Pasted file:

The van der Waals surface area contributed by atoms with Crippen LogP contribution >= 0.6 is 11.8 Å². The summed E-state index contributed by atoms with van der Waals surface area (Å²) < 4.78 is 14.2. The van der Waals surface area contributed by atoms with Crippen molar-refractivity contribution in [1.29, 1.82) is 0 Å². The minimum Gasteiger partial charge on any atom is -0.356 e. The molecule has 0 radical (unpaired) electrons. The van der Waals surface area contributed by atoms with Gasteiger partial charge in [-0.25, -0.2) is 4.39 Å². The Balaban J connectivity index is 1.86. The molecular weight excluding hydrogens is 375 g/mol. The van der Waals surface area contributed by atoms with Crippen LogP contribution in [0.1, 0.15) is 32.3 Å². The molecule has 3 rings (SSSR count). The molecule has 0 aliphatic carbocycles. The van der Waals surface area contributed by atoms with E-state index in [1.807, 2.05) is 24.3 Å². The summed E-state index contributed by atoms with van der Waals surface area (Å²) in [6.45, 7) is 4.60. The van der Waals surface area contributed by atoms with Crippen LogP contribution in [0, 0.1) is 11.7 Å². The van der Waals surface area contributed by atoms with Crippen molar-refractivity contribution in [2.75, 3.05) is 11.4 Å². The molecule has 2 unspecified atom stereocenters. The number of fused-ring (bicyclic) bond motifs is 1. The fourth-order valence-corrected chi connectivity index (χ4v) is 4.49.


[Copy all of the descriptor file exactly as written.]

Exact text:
The van der Waals surface area contributed by atoms with Crippen LogP contribution >= 0.6 is 11.8 Å². The summed E-state index contributed by atoms with van der Waals surface area (Å²) < 4.78 is 14.2. The van der Waals surface area contributed by atoms with Crippen molar-refractivity contribution in [1.29, 1.82) is 0 Å². The minimum Gasteiger partial charge on any atom is -0.356 e. The molecule has 0 radical (unpaired) electrons. The van der Waals surface area contributed by atoms with Gasteiger partial charge in [-0.25, -0.2) is 4.39 Å². The Balaban J connectivity index is 1.86. The molecular weight excluding hydrogens is 375 g/mol. The van der Waals surface area contributed by atoms with Crippen LogP contribution in [0.1, 0.15) is 32.3 Å². The molecule has 3 rings (SSSR count). The molecule has 0 aliphatic carbocycles. The van der Waals surface area contributed by atoms with E-state index in [1.807, 2.05) is 24.3 Å². The summed E-state index contributed by atoms with van der Waals surface area (Å²) in [6.45, 7) is 4.60. The van der Waals surface area contributed by atoms with Crippen LogP contribution in [0, 0.1) is 11.7 Å². The van der Waals surface area contributed by atoms with Crippen molar-refractivity contribution in [2.75, 3.05) is 11.4 Å². The molecule has 2 unspecified atom stereocenters. The number of fused-ring (bicyclic) bond motifs is 1. The fourth-order valence-corrected chi connectivity index (χ4v) is 4.49.